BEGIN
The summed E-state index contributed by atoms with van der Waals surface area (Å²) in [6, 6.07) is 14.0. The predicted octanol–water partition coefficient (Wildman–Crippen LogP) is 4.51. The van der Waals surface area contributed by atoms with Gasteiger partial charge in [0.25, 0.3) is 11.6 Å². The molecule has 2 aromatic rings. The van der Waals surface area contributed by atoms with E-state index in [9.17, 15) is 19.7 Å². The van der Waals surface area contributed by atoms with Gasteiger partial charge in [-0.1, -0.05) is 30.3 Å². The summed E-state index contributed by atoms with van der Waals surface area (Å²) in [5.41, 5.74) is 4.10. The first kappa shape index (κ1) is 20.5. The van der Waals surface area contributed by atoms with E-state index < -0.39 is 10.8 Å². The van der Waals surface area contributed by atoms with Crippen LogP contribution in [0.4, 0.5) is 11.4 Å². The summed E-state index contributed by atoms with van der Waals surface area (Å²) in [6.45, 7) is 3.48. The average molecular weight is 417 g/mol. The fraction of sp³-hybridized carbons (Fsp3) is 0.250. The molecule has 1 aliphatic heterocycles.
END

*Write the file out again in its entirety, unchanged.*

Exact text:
The summed E-state index contributed by atoms with van der Waals surface area (Å²) in [6, 6.07) is 14.0. The predicted octanol–water partition coefficient (Wildman–Crippen LogP) is 4.51. The van der Waals surface area contributed by atoms with Gasteiger partial charge in [0.25, 0.3) is 11.6 Å². The molecule has 2 aromatic rings. The van der Waals surface area contributed by atoms with E-state index in [9.17, 15) is 19.7 Å². The van der Waals surface area contributed by atoms with Gasteiger partial charge in [-0.1, -0.05) is 30.3 Å². The summed E-state index contributed by atoms with van der Waals surface area (Å²) in [5.41, 5.74) is 4.10. The first kappa shape index (κ1) is 20.5. The van der Waals surface area contributed by atoms with E-state index < -0.39 is 10.8 Å². The van der Waals surface area contributed by atoms with Crippen LogP contribution in [0.4, 0.5) is 11.4 Å². The summed E-state index contributed by atoms with van der Waals surface area (Å²) in [6.45, 7) is 3.48. The average molecular weight is 417 g/mol. The fraction of sp³-hybridized carbons (Fsp3) is 0.250. The molecule has 1 aliphatic heterocycles.